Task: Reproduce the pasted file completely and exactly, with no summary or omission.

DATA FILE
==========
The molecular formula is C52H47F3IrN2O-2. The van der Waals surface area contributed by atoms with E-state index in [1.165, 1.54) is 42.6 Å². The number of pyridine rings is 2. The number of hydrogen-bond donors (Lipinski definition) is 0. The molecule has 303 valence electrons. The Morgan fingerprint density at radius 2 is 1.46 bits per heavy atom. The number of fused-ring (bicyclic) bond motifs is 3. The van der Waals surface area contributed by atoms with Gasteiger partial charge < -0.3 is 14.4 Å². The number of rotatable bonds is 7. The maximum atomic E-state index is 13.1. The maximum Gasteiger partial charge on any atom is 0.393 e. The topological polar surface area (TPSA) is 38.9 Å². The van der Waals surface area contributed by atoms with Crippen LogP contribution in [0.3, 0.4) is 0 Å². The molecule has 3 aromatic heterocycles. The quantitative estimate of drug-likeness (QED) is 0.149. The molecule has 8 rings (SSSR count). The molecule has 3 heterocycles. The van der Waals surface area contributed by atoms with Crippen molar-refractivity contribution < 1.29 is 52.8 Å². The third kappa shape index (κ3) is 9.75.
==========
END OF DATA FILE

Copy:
The molecular formula is C52H47F3IrN2O-2. The van der Waals surface area contributed by atoms with E-state index in [1.165, 1.54) is 42.6 Å². The number of pyridine rings is 2. The number of hydrogen-bond donors (Lipinski definition) is 0. The molecule has 303 valence electrons. The Morgan fingerprint density at radius 2 is 1.46 bits per heavy atom. The number of fused-ring (bicyclic) bond motifs is 3. The van der Waals surface area contributed by atoms with Gasteiger partial charge < -0.3 is 14.4 Å². The number of rotatable bonds is 7. The maximum atomic E-state index is 13.1. The maximum Gasteiger partial charge on any atom is 0.393 e. The topological polar surface area (TPSA) is 38.9 Å². The van der Waals surface area contributed by atoms with Crippen LogP contribution in [0.3, 0.4) is 0 Å². The molecule has 3 aromatic heterocycles. The quantitative estimate of drug-likeness (QED) is 0.149. The molecule has 8 rings (SSSR count). The molecule has 3 heterocycles. The van der Waals surface area contributed by atoms with Crippen molar-refractivity contribution < 1.29 is 52.8 Å². The third kappa shape index (κ3) is 9.75.